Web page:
Cosmic Girl (Boeing 747), Mojave Air and Space Port, California
A Virgin Orbit LauncherOne rocket will make its first orbital test flight after dropping from a modified Boeing 747 carrier aircraft over the Pacific Ocean off the coast of California. Delayed from early 2019 and summer 2019. [Dec. 13]
TBDVega ? SSMS POC
Launch time: TBD
Launch site:
ZLV, Kourou, French Guiana
An Arianespace Vega rocket, designated VV16, will launch on the Small Spacecraft Mission Service (SSMS) Proof of Concept mission with 42 microsatellites, nanosatellites and CubeSats for commercial and institutional customers. This rideshare launch is the first flight of a multi-payload dispenser funded by the European Space Agency to allow the Vega rocket to deliver numerous small satellites to orbit on a single mission. Delayed from August, Sept. 10 and February. Delayed from March 23 due to coronavirus outbreak. [March 20]
AprilSSLV ? Demonstration Launch
Launch time: TBD
Launch site:
Satish Dhawan Space Center, Sriharikota, India
India’s Small Satellite Launch Vehicle (SSLV) will launch on its first orbital test flight. Consisting of three solid-fueled stages and a liquid-fueled upper stage, the SSLV is a new Indian launch vehicle designed to carry small satellites into low Earth orbit. Delayed from September, December and January. [Jan. 25]
TBDLauncherOne ? ELaNa-20
Launch window: TBD
Launch site:
Cosmic Girl (Boeing 747), Mojave Air and Space Port, California
A Virgin Orbit LauncherOne rocket will launch on its second flight after dropping from a modified Boeing 747 carrier jet. The flight will be conducted under contract to NASA’s Venture Class Launch Services Program, carrying 14 CubeSats to orbit for NASA field centers, U.S. educational institutions and laboratories on the ELaNa-20 rideshare mission. Delayed from Aug. 1, Sept. 1, November, Dec. 1 and mid-February. [Feb. 1]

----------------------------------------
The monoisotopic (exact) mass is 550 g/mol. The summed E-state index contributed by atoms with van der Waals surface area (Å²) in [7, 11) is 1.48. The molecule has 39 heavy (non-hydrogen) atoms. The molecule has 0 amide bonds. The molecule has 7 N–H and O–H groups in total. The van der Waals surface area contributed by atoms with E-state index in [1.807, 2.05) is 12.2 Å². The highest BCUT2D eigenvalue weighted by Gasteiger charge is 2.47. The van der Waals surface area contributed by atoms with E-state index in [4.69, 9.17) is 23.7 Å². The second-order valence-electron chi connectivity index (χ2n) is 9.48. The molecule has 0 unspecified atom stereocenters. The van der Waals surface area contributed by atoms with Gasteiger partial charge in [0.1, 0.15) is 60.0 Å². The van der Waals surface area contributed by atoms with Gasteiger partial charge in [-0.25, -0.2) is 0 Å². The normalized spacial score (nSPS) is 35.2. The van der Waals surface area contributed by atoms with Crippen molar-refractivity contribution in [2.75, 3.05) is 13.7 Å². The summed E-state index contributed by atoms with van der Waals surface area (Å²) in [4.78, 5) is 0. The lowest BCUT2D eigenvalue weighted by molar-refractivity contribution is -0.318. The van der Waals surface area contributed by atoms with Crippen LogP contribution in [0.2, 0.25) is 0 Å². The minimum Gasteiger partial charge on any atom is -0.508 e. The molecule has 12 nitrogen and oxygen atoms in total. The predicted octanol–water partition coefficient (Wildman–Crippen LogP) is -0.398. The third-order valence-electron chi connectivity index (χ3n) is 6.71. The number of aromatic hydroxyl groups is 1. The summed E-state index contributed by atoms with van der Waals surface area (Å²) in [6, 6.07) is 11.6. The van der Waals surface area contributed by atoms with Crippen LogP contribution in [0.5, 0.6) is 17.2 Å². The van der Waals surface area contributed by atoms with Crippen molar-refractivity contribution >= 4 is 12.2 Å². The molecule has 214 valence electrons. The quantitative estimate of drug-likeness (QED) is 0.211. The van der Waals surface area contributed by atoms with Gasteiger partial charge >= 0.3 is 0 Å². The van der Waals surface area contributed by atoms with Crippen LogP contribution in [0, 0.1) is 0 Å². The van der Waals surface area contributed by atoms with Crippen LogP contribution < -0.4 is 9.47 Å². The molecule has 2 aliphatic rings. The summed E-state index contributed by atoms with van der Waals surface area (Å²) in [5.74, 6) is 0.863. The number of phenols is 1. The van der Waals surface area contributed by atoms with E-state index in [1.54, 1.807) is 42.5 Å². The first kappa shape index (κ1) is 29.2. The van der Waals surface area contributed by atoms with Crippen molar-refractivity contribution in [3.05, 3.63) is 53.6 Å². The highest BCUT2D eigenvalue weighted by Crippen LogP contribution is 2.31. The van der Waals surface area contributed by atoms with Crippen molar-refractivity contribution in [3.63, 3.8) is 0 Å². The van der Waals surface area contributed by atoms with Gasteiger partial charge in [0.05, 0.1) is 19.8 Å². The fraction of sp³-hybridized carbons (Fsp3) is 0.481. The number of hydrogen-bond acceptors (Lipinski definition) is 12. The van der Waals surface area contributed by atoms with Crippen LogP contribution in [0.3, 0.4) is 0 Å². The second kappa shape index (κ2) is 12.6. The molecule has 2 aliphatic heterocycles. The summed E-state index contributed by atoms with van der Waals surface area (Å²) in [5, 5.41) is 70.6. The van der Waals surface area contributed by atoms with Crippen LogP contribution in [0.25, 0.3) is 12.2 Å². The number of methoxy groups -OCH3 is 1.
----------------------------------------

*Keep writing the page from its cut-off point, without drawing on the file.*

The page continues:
AprilLong March 5B ? Test Flight
Launch time: TBD
Launch site:
Wenchang, China
A Chinese Long March 5B rocket will launch on a test flight with an unpiloted prototype for China’s next-generation human-rated crew capsule designed for missions to the country’s planned space station and for human expeditions to the moon. This will be the first flight of the Long March 5B variant of China’s most powerful rocket family. The Long March 5B is designed to launch elements of China’s future space station in low Earth orbit. [Jan. 21]
TBDSoyuz ? Falcon Eye 2
Launch time: TBD
Launch site:
ELS, Sinnamary, French Guiana
An Arianespace Soyuz rocket, designated VS24, will launch on a mission from the Guiana Space Center in South America. The Soyuz will carry the Falcon Eye 2 high-resolution Earth-imaging satellite for the United Arab Emirates. Built by Airbus Defense and Space with an optical imaging payload from Thales Alenia Space, Falcon Eye 2 is the second of two surveillance satellites ordered by the UAE’s military. The Soyuz 2-1a (Soyuz ST-A) rocket will use a Fregat upper stage. Delayed from Oct. 15 and November. Switched from a Vega launcher after the launch failure with the Falcon Eye 1 spacecraft. Delayed from March 6 and April 14. [March 20]